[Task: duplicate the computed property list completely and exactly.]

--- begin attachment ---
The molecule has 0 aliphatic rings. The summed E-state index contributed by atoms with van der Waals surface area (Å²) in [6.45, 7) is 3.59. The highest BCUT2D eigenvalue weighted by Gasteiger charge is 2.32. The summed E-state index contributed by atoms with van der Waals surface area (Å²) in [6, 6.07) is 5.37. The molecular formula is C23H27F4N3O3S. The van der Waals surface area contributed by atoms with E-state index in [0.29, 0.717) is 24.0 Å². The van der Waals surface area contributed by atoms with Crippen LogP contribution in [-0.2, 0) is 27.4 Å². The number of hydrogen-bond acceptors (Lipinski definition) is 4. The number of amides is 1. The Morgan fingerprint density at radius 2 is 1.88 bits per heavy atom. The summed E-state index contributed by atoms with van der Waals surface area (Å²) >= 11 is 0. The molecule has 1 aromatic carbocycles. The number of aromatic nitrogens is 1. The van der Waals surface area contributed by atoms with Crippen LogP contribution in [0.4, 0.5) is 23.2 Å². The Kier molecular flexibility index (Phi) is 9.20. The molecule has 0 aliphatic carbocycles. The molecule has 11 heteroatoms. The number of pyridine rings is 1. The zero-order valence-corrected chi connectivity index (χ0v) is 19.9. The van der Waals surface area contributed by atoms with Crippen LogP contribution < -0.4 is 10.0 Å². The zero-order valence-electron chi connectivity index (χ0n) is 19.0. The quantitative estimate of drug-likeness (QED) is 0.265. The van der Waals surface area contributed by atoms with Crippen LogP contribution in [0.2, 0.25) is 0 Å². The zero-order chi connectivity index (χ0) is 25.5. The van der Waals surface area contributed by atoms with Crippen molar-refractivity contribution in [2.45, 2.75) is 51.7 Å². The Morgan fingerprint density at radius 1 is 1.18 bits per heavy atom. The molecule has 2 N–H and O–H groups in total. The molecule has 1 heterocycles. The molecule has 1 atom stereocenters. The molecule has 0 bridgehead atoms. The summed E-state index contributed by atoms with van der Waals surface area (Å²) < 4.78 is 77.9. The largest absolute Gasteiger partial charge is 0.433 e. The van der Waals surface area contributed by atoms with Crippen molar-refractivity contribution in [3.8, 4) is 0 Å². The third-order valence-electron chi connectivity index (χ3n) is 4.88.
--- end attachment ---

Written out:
The molecule has 0 aliphatic rings. The summed E-state index contributed by atoms with van der Waals surface area (Å²) in [6.45, 7) is 3.59. The highest BCUT2D eigenvalue weighted by Gasteiger charge is 2.32. The summed E-state index contributed by atoms with van der Waals surface area (Å²) in [6, 6.07) is 5.37. The molecular formula is C23H27F4N3O3S. The van der Waals surface area contributed by atoms with E-state index in [0.29, 0.717) is 24.0 Å². The van der Waals surface area contributed by atoms with Crippen LogP contribution in [-0.2, 0) is 27.4 Å². The number of hydrogen-bond acceptors (Lipinski definition) is 4. The number of amides is 1. The Morgan fingerprint density at radius 2 is 1.88 bits per heavy atom. The summed E-state index contributed by atoms with van der Waals surface area (Å²) >= 11 is 0. The molecule has 1 aromatic carbocycles. The number of aromatic nitrogens is 1. The van der Waals surface area contributed by atoms with Crippen LogP contribution in [0.4, 0.5) is 23.2 Å². The Kier molecular flexibility index (Phi) is 9.20. The molecule has 0 aliphatic carbocycles. The molecule has 11 heteroatoms. The number of pyridine rings is 1. The zero-order valence-corrected chi connectivity index (χ0v) is 19.9. The van der Waals surface area contributed by atoms with Crippen LogP contribution < -0.4 is 10.0 Å². The zero-order valence-electron chi connectivity index (χ0n) is 19.0. The quantitative estimate of drug-likeness (QED) is 0.265. The van der Waals surface area contributed by atoms with Crippen LogP contribution in [0.2, 0.25) is 0 Å². The zero-order chi connectivity index (χ0) is 25.5. The van der Waals surface area contributed by atoms with Crippen molar-refractivity contribution in [2.45, 2.75) is 51.7 Å². The Morgan fingerprint density at radius 1 is 1.18 bits per heavy atom. The molecule has 2 N–H and O–H groups in total. The molecule has 1 heterocycles. The molecule has 1 atom stereocenters. The molecule has 0 bridgehead atoms. The summed E-state index contributed by atoms with van der Waals surface area (Å²) < 4.78 is 77.9. The largest absolute Gasteiger partial charge is 0.433 e. The van der Waals surface area contributed by atoms with Crippen molar-refractivity contribution in [3.8, 4) is 0 Å². The third-order valence-electron chi connectivity index (χ3n) is 4.88.